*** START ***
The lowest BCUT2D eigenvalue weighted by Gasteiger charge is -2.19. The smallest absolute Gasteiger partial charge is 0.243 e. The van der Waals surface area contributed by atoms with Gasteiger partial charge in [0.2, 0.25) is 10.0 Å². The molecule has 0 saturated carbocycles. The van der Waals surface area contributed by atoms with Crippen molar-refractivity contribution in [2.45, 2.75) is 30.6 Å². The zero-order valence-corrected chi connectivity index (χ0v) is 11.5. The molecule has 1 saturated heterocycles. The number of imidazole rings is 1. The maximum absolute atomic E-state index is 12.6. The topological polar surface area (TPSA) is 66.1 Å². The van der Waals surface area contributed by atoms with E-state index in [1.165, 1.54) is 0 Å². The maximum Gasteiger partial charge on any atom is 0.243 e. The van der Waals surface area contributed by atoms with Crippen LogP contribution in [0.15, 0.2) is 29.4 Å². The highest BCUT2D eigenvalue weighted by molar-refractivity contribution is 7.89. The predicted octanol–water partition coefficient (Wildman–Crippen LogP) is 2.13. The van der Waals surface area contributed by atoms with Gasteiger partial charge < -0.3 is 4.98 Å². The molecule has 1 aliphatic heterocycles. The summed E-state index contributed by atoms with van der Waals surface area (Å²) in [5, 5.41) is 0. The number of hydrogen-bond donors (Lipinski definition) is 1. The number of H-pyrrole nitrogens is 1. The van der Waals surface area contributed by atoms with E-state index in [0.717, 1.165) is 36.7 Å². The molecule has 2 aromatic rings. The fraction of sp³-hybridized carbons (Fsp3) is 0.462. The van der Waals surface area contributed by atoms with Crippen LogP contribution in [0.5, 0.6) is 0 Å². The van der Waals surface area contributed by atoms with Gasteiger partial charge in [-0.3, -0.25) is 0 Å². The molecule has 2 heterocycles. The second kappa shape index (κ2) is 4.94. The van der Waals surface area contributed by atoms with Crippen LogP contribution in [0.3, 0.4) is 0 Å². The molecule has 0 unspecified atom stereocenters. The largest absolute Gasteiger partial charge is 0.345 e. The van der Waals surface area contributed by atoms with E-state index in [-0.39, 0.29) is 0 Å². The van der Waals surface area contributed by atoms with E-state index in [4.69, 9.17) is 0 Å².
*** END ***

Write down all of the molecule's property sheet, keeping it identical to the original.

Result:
The lowest BCUT2D eigenvalue weighted by Gasteiger charge is -2.19. The smallest absolute Gasteiger partial charge is 0.243 e. The van der Waals surface area contributed by atoms with Gasteiger partial charge in [0.2, 0.25) is 10.0 Å². The molecule has 0 saturated carbocycles. The van der Waals surface area contributed by atoms with Crippen molar-refractivity contribution in [2.45, 2.75) is 30.6 Å². The zero-order valence-corrected chi connectivity index (χ0v) is 11.5. The molecule has 1 saturated heterocycles. The number of imidazole rings is 1. The maximum absolute atomic E-state index is 12.6. The topological polar surface area (TPSA) is 66.1 Å². The van der Waals surface area contributed by atoms with E-state index in [1.165, 1.54) is 0 Å². The maximum Gasteiger partial charge on any atom is 0.243 e. The van der Waals surface area contributed by atoms with Crippen LogP contribution in [0.15, 0.2) is 29.4 Å². The highest BCUT2D eigenvalue weighted by molar-refractivity contribution is 7.89. The predicted octanol–water partition coefficient (Wildman–Crippen LogP) is 2.13. The van der Waals surface area contributed by atoms with Gasteiger partial charge < -0.3 is 4.98 Å². The molecule has 1 aliphatic heterocycles. The summed E-state index contributed by atoms with van der Waals surface area (Å²) in [5, 5.41) is 0. The number of hydrogen-bond donors (Lipinski definition) is 1. The number of H-pyrrole nitrogens is 1. The van der Waals surface area contributed by atoms with E-state index in [0.717, 1.165) is 36.7 Å². The molecule has 2 aromatic rings. The fraction of sp³-hybridized carbons (Fsp3) is 0.462. The van der Waals surface area contributed by atoms with Crippen LogP contribution in [0.5, 0.6) is 0 Å². The van der Waals surface area contributed by atoms with Gasteiger partial charge in [-0.3, -0.25) is 0 Å². The molecule has 2 heterocycles. The second kappa shape index (κ2) is 4.94. The van der Waals surface area contributed by atoms with Crippen LogP contribution in [0.3, 0.4) is 0 Å². The molecule has 0 unspecified atom stereocenters. The largest absolute Gasteiger partial charge is 0.345 e. The van der Waals surface area contributed by atoms with E-state index in [-0.39, 0.29) is 0 Å². The van der Waals surface area contributed by atoms with E-state index in [4.69, 9.17) is 0 Å².